DALLAS, Texas, October 14, 2008 (ENS) - The Trinity River Audubon Center holds its grand opening this coming weekend with a host of free activities such as bird watching and guided trail tours, kayak basics, orienteering, and organic gardening.
The newly completed center, near a prominent bend in the Trinity River, is located eight minutes south of downtown Dallas. When visitors arrive, they will explore hands-on exhibits, miles of nature viewing trails, and the Children’s Discovery Garden.
Owned by the City of Dallas and operated by the National Audubon Society, the center was designed by award-winning architect Antoine Predock. It is the first LEED-certified building to be constructed by the City of Dallas Parks and Recreation Department.
The Trinity River Audubon Center occupies land that was formerly an illegal dump site but has been reclaimed by the City of Dallas. The sustainable building features a vegetated roof, rainwater collection system for irrigation, a living machine wastewater treatment plant, energy efficient systems, and recycled materials.
The center features an exhibit hall, video center, gift shop, café and a conference and meeting room along with two wet labs and three classrooms.
As many as 100,000 visitors are expected to visit the center annually, including 25,000 school children. Exhibits and activities at the center will be designed to inspire students' understanding of science, nature and mathematics. It will serve as the flagship center for the Audubon Society’s education and conservation initiatives in Texas.
The center is dedicated to birds and habitat preservation and the Audubon staff has counted more than 100 different resident and migrant species of birds. Recently 80 wood storks were sighted in the ponds around the center along with 20 roseate spoonbills. A greater roadrunner with typical colorful plumage and a black top knot was seen crossing the road within the center.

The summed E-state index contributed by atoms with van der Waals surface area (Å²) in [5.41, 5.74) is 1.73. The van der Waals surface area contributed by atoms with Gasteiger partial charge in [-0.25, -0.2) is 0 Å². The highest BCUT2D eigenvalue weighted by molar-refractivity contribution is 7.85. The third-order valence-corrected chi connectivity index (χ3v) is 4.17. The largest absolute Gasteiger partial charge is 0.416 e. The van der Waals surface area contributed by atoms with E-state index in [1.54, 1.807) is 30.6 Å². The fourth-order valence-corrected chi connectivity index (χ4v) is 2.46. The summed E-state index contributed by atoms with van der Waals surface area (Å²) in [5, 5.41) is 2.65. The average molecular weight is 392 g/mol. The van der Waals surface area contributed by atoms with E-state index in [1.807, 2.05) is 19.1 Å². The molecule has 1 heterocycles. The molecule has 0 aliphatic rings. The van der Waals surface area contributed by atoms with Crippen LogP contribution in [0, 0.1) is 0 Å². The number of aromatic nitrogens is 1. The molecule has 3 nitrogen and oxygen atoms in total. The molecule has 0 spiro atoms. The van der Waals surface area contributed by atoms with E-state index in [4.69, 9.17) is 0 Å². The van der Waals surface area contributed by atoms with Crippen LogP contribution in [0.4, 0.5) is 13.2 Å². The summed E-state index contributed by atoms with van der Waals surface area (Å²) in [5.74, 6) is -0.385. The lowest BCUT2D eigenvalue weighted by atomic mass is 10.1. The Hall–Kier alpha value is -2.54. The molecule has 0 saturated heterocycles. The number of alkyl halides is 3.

With four miles of hiking and birding trails, the center provides direct access to nature viewing, hiking, picnicking, and canoeing in the Great Trinity Forest.
At 6,000 acres, the Great Trinity Forest is the largest urban hardwood forest in the United States. With its unique mixture of bottomland hardwoods, aquatic and wetland systems and grasslands, the forest supports a diverse community of plant and animal species.
In the Dallas Trails Master Plan, the numerous citywide trail systems are designed to connect to the Trinity River Audubon Center, providing a premier trail destination location. Individuals and families from across the region may ride, blade, run, or walk to the center.
The center is a focus for educational and environmental interests as part of the Trinity River Corridor Project, the largest public works project in the city's history. Dallas voters approved the $246 million project during a May 1998 bond election.
When completed, the 20 mile long Trinity River Corridor Project will provide recreational amenities and environmental benefits, flood damage reduction, improve traffic congestion in the downtown area, as well as encourage development of the lands along the river.
Starting October 21, 2008 the price of admission to the Trinity River Audubon Center is $6.00 for Adults (ages 13-59), $3.00 for Children (ages 3-12), $4.00 for Seniors (60+); children two and under are admitted free. The center is free to all guests the third Thursday of each month, and it is closed on Mondays. For annual memberships, group rates and other information visit www.trinityriveraudubon.org or call 214-370-TRAC.
Copyright Environment News Service (ENS) 2008. All rights reserved.